Illustration for Facetious Nights by E. R. Hughes

The Facetious Nights

Illustration for Facetious Nights by E. R. Hughes

The Facetious Nights

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Night the Tenth:
Third Fable:
Cesarino the Dragon Slayer

Cesarino di Berni, a Calabrian, quits his home in company with a lion, a bear, and a wolf, and coming to Sicily, finds the king's daughter about to be devoured by a monster. This beast, Cesarino, by the aid of his three animals, destroys, and gets to wife the princess, after having rescued her.

IN turning over the records of ancient and modern history I always remark that prudence holds a place as one of the most illustrious and noteworthy of the virtues with which human beings are endowed, for the man who uses prudence aright may call back his past experience and plumb the stream of current events, and, with his judgment matured thereby, pro vide for the future. Wherefore, seeing that I have to take my turn of story telling this evening, I will give you a little fable which has been recalled to my mind by the one recently told by Arianna, and, although it is neither very laughable nor very long, it may perchance conduce in some measure to your amusement and your profit as well.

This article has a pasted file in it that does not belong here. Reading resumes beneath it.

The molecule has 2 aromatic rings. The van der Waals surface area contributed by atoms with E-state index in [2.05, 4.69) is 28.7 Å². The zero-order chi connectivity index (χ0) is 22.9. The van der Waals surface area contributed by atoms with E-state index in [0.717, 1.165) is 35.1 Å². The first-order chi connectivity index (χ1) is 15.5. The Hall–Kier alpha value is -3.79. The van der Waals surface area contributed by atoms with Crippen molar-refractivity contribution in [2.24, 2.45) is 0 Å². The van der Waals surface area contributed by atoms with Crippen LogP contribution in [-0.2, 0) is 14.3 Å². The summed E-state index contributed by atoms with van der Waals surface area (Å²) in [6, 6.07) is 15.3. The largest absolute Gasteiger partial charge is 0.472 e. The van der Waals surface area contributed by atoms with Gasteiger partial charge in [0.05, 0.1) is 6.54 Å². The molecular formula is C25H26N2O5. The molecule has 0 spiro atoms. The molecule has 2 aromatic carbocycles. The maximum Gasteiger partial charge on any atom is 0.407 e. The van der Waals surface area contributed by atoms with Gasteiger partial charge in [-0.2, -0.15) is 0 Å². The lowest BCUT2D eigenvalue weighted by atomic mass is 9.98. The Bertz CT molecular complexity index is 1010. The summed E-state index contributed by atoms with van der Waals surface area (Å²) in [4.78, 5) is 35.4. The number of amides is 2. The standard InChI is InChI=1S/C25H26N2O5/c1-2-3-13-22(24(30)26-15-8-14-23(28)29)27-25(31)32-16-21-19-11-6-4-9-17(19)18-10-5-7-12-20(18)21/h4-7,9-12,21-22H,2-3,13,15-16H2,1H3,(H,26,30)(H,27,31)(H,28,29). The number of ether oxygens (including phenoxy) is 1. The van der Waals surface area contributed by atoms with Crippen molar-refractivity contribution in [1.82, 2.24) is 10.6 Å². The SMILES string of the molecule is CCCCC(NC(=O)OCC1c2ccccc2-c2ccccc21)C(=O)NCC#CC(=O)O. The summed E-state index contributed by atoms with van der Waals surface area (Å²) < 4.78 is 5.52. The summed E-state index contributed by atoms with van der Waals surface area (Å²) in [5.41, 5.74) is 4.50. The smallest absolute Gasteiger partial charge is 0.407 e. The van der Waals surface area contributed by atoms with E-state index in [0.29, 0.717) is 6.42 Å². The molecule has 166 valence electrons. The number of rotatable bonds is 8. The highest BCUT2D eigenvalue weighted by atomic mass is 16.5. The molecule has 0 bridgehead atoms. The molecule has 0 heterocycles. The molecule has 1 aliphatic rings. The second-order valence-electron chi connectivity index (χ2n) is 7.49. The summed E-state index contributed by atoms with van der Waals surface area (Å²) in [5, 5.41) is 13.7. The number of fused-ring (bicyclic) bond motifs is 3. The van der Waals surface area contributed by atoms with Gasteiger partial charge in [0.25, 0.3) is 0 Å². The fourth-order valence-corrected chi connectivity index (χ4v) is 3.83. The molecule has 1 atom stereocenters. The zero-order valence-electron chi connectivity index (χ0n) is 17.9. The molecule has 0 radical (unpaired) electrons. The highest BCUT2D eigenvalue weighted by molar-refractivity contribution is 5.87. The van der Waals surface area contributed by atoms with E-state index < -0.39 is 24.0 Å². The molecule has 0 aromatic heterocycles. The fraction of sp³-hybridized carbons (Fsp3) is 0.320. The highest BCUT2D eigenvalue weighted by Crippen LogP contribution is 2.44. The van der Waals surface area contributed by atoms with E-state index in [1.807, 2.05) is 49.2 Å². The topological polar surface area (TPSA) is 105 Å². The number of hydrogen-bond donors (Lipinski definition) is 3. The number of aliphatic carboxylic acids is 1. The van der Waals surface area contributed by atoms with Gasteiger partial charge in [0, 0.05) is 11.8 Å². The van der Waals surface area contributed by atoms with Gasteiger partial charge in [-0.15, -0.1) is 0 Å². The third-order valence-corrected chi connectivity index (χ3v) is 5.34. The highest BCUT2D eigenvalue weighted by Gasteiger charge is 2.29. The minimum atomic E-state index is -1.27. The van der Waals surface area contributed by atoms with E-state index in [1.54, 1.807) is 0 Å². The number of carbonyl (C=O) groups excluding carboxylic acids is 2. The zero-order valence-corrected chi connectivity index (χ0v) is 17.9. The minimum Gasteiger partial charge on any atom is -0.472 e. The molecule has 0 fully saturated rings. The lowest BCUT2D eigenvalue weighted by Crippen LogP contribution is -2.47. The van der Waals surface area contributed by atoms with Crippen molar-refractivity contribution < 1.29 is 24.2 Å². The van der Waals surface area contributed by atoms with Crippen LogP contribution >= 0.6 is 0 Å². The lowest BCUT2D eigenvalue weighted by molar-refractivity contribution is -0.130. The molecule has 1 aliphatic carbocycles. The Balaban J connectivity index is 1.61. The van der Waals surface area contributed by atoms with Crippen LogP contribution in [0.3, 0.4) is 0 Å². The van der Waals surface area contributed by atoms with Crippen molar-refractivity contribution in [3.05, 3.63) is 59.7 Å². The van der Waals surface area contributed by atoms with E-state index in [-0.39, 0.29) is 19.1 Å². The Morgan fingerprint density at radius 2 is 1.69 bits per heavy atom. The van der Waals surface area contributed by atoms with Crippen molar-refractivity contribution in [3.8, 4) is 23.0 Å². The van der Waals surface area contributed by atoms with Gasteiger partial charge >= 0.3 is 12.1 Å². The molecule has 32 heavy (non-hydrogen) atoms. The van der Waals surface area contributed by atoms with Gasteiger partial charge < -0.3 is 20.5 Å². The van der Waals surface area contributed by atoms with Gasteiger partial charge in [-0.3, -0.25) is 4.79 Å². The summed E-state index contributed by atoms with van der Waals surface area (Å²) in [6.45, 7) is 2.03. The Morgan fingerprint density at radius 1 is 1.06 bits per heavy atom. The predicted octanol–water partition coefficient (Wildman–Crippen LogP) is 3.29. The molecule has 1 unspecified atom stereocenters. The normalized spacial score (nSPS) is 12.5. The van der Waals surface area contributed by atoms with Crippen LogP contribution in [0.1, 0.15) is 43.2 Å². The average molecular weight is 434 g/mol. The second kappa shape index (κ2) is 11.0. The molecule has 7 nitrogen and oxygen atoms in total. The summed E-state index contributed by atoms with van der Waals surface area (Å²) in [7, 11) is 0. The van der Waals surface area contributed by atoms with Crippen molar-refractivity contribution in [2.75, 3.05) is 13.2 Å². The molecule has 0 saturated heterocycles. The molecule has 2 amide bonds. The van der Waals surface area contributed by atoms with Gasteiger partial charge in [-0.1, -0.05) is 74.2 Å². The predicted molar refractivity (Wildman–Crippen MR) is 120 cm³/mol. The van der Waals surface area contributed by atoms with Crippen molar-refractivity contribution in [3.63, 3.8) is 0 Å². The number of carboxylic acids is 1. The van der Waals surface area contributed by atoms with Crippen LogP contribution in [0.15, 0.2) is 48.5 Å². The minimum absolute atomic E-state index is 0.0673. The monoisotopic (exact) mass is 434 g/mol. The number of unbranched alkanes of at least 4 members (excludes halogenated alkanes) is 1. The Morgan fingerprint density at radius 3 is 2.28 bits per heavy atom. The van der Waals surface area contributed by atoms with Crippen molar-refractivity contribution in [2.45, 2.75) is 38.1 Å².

In Calabria there lived not long ago a poor woman of low estate, who had an only son called Cesarino di Berni, a youth of great discretion, and one endowed more richly with the gifts of nature than with those of fortune. It chanced on a certain day that Cesarino left his home and went into the country, and, having come into a deep and thick-leaved forest, he made his way into the midst of it, enchanted by the verdant beauty of the place. As he went on, he came upon a rocky cavern, in which he found in one place a litter of lion cubs, in another a litter of bear cubs, and in another a litter of wolf cubs, and having taken one each of these, he carried them home with him, and with the greatest care and diligence brought them up together. The animals in course of time came to be so much attached one to another that they could not bear to be apart, and, besides this, they had become so tame and gentle with the people of the house that they hurt nobody. But, seeing that they were by nature wild animals, and only domesticated by chance, and that they had now attained the full strength of maturity, Cesarino would often take them with him to follow the chase, and would always come back laden with the spoil of the woods and rejoicing at his good luck. Thus by his hunting Cesarino supported both his old mother and himself, and after a time the old woman, marvelling at the great quantity of game which her son always brought home with him, asked him by what means he contrived to en trap so fine a spoil, whereupon Cesarino answered that he got his game by the help of the animals which she must often have seen about the house. At the same time he begged her to be careful not to let this secret be known to anyone, lest the animals should be taken away from them.